I get that journalists and their editors tend to have backgrounds in language, political science, history, and other fields that don’t emphasize math. And that’s fine: this isn’t an “everyone should learn more math” argument. There are only a finite number of days in anyone’s life, there isn’t time to learn everything, and people make the choices they make for reasons. That’s exactly why a Numeracy Editor is needed: it would be her job to own this problem, and along the way help journalists learn the math they need. The writers would start to be more careful just knowing that someone is watching. A Numeracy Editor would have caught the problem in that Op-Ed right away, and once spotted, it’s easy to explain; the conversation with the author can take place before publication, as with any other kind of editing. Many errors of numerical or statistical reasoning are easy to understand once they’re pointed out (although there are also subtler cases, such as Simpson’s Paradox, that occur in real-life, policy-relevant situations and need to be watched for).

Unlike Public Editor, Numeracy Editor need not be a public-facing role. The main point is to help writers and other editors use math appropriately and to prevent mistakes. If the editor also wants to conduct a public discussion about using numbers and graphs in journalism, that would be a great public service too, but it’s a bonus. The role could do a lot of good purely behind the scenes.

Numeracy Editor should be an easier position to hire for than the broader role of Public Editor has been, because it doesn’t require nearly as much journalistic experience (the Numeracy Editor isn’t making hard judgement calls about how much anonymous sourcing is acceptable in a story, for example) and because the advice it provides would be less controversial.

Anyway, I don’t run a newspaper; all I have is this blog. I’d love to hear from anyone who works in or near journalism what they think of this idea.

(You can respond in a comment, or in this Twitter thread, or in this Identi.ca thread.)

I guess I’ll just write this as though I have reason to be believe that the people who write headlines for the New York Times read my blog.

For the record: I’m a subscriber, and I think the Times does some terrific reporting and investigative journalism — when they’re at their best, there’s no one better. That makes the unforced errors all the more disappointing.

Look at the top of today’s edition’s front page:

Top of New York Times front page for 2018/10/03.

First note the caption beneath the big color photo on the left, which says:

A migrant caravan headed north Monday from Tapachula, Mexico, where members had stopped after crossing in from Guatemala.

Now all the way over on the right, note the bold headline at the top of the rightmost column:

Trump Escalates Use of Migrants As Election Ploy

Issuing Dark Warnings

Stoking Voters’ Anxiety With Baseless Tale of Ominous Caravan

If you take the headline at face value, and then look over at the photo, you would naturally come to the conclusion that the New York Times is contradicting itself on its own front page.

It turns out that the article under the headline is indeed about a baseless tale — just not one about the existence of the caravan itself, even though that’s what the headline would imply to any casual reader:

President Trump on Monday sharply intensified a Republican campaign to frame the midterm elections as a battle over immigration and race, issuing a dark and factually baseless warning that “unknown Middle Easterners” were marching toward the American border with Mexico.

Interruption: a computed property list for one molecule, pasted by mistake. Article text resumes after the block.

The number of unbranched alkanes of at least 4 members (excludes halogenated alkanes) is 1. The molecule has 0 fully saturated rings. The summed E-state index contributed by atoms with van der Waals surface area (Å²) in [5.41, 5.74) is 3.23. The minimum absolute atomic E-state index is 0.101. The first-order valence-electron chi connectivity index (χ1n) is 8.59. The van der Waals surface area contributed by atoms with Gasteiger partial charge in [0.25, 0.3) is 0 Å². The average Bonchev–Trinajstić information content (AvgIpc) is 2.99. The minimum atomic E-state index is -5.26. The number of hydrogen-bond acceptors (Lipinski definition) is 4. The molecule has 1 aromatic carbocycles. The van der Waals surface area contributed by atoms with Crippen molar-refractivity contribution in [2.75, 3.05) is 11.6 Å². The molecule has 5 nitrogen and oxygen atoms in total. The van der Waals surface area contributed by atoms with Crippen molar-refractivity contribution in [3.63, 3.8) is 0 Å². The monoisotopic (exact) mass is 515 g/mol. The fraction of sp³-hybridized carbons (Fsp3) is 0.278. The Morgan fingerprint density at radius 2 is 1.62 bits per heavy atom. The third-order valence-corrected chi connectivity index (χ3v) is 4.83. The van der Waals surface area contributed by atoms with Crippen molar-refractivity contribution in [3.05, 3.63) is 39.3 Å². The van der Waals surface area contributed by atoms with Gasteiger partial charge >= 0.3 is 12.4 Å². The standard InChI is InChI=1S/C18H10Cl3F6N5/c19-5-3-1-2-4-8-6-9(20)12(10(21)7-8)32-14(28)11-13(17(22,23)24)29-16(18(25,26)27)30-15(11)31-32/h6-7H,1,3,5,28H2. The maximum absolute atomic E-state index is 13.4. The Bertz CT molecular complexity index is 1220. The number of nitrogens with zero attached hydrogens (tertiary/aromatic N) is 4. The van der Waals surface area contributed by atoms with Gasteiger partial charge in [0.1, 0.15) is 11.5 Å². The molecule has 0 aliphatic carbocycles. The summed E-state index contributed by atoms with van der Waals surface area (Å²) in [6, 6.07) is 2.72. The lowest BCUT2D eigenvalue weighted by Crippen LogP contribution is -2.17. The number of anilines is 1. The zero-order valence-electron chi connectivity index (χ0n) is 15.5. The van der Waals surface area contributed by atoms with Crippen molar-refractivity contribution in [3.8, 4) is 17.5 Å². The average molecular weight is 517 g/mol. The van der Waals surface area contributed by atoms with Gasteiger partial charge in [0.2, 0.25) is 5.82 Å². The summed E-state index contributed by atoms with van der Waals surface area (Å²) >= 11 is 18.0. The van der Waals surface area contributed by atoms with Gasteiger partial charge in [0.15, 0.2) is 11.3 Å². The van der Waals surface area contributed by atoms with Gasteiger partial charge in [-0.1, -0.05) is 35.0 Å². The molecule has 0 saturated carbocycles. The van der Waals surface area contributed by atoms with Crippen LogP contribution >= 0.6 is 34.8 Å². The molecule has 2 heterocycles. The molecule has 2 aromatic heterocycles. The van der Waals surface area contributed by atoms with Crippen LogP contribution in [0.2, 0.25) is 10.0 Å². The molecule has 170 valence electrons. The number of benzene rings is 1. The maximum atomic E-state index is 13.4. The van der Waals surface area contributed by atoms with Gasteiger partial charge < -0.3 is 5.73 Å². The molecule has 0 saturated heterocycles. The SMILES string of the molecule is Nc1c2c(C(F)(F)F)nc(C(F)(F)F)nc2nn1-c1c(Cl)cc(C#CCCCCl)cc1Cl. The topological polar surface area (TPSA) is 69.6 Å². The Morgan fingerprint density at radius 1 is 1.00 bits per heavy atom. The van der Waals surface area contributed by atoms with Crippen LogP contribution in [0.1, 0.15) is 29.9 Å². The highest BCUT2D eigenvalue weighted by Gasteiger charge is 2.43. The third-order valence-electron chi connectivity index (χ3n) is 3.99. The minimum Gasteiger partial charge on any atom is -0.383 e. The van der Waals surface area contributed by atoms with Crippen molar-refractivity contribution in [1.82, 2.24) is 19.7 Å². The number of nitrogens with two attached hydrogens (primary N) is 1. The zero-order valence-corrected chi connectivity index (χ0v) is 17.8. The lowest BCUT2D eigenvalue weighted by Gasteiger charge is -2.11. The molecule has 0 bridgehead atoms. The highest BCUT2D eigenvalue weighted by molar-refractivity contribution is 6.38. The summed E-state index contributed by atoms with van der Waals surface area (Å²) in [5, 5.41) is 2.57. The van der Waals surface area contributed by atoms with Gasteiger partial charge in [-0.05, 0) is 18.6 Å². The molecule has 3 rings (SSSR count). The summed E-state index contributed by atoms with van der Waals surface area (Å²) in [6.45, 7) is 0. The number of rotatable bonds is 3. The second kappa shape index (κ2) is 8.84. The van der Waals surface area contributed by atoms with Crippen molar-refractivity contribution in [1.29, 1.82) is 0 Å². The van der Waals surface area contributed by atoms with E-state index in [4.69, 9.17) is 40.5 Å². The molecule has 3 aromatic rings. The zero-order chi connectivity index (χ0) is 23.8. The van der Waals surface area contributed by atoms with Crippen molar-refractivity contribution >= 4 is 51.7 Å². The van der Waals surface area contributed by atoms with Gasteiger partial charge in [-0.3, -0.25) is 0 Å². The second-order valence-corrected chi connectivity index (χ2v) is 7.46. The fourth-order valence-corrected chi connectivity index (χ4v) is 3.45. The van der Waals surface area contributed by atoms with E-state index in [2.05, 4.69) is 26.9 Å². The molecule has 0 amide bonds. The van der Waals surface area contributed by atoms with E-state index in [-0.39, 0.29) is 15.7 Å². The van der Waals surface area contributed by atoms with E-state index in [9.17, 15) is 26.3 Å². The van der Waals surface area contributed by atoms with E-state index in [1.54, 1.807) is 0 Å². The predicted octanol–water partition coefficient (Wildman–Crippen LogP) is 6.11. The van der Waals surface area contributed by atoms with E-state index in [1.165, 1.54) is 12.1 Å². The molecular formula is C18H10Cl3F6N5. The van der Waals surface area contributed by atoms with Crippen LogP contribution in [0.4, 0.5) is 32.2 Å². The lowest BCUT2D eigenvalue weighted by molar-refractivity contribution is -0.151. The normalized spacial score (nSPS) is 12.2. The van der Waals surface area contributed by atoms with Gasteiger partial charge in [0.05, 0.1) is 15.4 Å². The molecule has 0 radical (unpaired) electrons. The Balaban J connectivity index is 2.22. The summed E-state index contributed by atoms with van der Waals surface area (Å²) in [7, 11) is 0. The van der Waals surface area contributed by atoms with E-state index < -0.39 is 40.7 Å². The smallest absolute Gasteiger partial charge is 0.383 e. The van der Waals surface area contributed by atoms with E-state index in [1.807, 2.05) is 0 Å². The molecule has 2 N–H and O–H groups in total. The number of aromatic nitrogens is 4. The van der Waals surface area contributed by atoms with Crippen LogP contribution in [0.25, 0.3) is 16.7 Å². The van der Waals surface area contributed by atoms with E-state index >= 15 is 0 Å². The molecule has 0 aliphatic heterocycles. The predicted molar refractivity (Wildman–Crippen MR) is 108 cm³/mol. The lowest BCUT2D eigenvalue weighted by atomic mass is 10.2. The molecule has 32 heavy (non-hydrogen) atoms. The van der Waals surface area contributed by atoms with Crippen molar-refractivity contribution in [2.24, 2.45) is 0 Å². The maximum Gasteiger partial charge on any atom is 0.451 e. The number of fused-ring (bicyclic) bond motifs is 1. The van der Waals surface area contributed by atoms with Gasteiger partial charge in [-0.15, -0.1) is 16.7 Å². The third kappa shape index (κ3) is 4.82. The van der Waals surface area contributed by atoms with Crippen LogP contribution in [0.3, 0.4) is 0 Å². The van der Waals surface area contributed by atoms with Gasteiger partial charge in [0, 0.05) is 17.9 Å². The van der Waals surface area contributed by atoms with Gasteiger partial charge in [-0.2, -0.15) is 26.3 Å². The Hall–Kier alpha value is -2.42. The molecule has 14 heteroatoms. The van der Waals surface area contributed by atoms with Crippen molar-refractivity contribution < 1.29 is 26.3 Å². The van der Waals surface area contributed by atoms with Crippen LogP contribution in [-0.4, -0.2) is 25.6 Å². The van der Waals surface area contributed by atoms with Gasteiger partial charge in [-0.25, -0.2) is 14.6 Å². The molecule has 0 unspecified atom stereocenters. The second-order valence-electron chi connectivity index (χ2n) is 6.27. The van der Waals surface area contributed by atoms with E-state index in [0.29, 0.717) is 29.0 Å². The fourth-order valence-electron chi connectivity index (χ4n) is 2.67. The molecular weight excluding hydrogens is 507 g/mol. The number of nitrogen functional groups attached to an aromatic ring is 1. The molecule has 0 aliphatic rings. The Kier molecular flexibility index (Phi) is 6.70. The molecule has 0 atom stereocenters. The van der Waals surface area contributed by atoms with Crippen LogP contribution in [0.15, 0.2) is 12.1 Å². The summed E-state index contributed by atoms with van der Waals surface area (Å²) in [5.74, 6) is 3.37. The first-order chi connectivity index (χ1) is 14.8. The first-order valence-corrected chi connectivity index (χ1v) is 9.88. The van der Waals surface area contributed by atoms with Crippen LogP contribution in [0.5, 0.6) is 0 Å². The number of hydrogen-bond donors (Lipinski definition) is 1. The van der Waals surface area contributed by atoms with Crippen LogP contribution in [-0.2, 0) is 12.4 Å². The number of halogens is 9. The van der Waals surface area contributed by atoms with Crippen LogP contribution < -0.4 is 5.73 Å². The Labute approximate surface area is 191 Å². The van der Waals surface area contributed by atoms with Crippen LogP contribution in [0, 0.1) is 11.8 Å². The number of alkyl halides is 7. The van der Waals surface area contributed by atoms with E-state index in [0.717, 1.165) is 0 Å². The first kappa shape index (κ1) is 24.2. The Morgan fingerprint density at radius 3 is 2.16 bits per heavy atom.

[emphasis mine]

In twenty words of headline, there wasn’t some way to fit something specific about the false claim in?

How about this:

Trump Falsely Implies Terrorism Threat From Caravan

“Unknown Middle Easterners”

Stoking Voters’ Anxiety With Baseless Claim About Migrant Caravan

There, did it in 19 words, one fewer than the number they used for a misleading and less informative headline.

Yes, by the way, you know and I know and the New York Times knows that “Middle Easterner” doesn’t mean “terrorist”. But it’s perfectly clear what Trump is doing here and the NYT shouldn’t shy away from describing it accurately… in the headline.

(Entirely separately from the above, there’s the question of why the New York Times is running a giant color photograph of the migrants above the fold on its front page, for the second time in the past few days. These caravans have been going on since 2010; they’re larger and more organized the last couple of years, but they’re not new. As an independent news outlet, why let a politican’s talking points drive cover art choices in the first place?)

Self-censored page of 'Green Illusions', by Ozzie Zehner
image credit

A particularly insidious problem with online social media platforms is biased and overly-restrictive ban patterns. When enough people report someone as violating the site’s Terms Of Service, the site will usually accept the reports at face value, because there simply isn’t time to evaluate all of the source materials and apply sophisticated yet consistent judgement.

No matter how large the company, even if it’s Facebook, there will simply never be enough staff to evaluate ban requests well. The whole way these companies are profitable is by maintaining low staff-to-user ratios. If policing user-contributed content requires essentially arbitrary increases in staff size, that’s a losing proposition, and the companies understandably aren’t going to go there.

One possible solution is for the companies to make better use of the resource that does increase in proportion to user base — namely, users!

When user B reports user Q as violating the site’s ToS, what if the site’s next step were to randomly select one or more other users (who have also seen the same material user B saw) to sanity-check the request? User B doesn’t get to choose who they are, and user B would be anonymous to them — the others wouldn’t know who made the ban request, only what the basis for the request is, that is, what user B claimed about user Q. The site would also put their actual Terms of Service conveniently in front of the checkers, to make the process as easy as possible.